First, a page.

MANJARREZ: Well, the reaction in general has been is that they could not imagine a flow this large or a grouping this large and really for such a sustained period. It's easy to look at this group of Haitians—of course the numbers range anywhere from 12 to 18,000 people depending on the reporting agency—is to look at that as one singular event. But what we easily forget though is that they've been dealing with huge flows now since at least February. And so when this big number of again that 12-to-18,000 it’s really starting to amass, it was a little shocking just because of the sheer number.

REICHARD: Let’s talk now about the latest controversy...when images emerged online that appeared to show Border Patrol agents on horse back lashing at migrants with leather reins. Have you heard from anyone with the Border Patrol about that controversy?

MANJARREZ: Well, I have. And quite frankly, it's got many—if not all—the border patrol agents pretty upset. That photo and the way it was interpreted was not correct. To a person, they all speak about those being the split reins to actually control the horse. And even the angling in the photo, the photo did not look good. But the truth of the matter that was they're not whips. They're used to control the horses. And what I've heard from the agents in particular in Del Rio is pretty upset within the chain of command at the Department of Homeland Security and as well as with the White House, is that the kind of a rush to judgment before the facts were known. And I think what gets most of the agents is when the President said that the agents would pay while an investigation is ongoing. So they felt that the investigation has been tainted now.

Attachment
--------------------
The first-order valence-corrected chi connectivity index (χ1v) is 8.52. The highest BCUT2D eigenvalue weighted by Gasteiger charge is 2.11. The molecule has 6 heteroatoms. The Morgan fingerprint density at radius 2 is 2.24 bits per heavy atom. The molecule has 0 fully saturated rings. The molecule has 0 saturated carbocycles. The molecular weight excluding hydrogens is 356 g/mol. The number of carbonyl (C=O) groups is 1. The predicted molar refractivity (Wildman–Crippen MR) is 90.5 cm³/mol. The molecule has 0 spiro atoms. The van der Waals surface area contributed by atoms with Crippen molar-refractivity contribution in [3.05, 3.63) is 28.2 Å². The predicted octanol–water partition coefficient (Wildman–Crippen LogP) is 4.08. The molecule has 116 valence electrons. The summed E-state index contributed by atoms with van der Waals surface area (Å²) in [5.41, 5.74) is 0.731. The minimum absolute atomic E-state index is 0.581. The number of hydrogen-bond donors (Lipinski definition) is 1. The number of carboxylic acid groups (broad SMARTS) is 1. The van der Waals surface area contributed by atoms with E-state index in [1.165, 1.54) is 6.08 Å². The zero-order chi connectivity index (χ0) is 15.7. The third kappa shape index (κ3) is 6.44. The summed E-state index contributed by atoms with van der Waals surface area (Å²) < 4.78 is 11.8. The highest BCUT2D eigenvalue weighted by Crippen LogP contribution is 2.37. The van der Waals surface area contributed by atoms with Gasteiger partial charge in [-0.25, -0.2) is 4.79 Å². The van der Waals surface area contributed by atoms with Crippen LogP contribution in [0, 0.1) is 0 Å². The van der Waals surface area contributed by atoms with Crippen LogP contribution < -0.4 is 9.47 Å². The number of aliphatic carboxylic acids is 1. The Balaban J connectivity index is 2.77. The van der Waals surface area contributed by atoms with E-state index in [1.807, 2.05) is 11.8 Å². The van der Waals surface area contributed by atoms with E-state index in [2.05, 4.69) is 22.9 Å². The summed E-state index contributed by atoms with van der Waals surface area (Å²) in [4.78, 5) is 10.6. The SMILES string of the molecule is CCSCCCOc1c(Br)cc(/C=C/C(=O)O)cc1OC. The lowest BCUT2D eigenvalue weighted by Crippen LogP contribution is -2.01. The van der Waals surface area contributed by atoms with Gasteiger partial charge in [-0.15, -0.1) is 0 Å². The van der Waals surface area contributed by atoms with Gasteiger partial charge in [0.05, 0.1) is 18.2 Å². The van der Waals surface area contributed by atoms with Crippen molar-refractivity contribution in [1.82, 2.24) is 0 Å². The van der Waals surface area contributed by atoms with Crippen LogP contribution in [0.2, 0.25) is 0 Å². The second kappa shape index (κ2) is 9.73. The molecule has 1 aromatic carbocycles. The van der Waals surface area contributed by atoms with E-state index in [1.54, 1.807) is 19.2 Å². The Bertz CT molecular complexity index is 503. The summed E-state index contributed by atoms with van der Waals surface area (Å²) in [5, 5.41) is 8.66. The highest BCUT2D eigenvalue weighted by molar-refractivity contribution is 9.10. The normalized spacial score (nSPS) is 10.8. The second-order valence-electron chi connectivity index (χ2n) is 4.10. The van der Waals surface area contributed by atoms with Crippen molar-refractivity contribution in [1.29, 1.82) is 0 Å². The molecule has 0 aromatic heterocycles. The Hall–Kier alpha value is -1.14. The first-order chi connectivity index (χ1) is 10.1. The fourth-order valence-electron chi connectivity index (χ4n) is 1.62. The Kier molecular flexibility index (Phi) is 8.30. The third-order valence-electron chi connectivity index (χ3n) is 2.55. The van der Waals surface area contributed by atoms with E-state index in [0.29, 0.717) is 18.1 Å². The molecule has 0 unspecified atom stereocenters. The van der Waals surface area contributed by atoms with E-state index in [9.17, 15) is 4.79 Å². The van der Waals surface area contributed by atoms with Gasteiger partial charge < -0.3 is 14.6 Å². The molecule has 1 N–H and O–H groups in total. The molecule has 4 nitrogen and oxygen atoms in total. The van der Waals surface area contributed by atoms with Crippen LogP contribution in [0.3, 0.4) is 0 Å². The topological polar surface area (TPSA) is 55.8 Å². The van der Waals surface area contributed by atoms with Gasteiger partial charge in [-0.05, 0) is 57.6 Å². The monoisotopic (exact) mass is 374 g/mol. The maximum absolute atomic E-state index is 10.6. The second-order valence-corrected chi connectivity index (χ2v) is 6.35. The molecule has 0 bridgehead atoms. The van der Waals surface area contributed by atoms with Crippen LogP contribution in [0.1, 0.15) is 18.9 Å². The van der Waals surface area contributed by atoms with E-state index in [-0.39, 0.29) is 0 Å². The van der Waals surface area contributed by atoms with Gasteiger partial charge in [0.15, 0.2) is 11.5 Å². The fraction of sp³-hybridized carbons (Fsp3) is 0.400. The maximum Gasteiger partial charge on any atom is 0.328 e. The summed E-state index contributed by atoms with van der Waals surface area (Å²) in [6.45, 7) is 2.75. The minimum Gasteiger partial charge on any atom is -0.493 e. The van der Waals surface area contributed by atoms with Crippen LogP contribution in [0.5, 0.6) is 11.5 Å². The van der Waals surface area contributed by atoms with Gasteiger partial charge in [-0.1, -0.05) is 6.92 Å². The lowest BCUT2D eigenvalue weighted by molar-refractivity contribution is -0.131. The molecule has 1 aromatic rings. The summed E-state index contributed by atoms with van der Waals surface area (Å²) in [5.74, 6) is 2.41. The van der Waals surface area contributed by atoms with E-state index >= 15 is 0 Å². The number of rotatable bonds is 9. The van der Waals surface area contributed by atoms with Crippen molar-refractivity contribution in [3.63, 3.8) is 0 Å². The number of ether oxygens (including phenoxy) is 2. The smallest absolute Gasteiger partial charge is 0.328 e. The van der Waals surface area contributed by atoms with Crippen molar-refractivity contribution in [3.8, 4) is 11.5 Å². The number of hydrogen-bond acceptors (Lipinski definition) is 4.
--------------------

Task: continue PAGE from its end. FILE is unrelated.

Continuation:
REICHARD: I know Texas Gov. Greg Abbott said that no attempt was made to stop the Haitian migrants from entering the country until the Texas Department of Public Safety and the National Guard showed up with steel barriers.

Victor, did DHS instruct agents not to try to stop them from entering — to allow them to enter and make asylum claims? Or could they not stop them because they were massively outnumbered?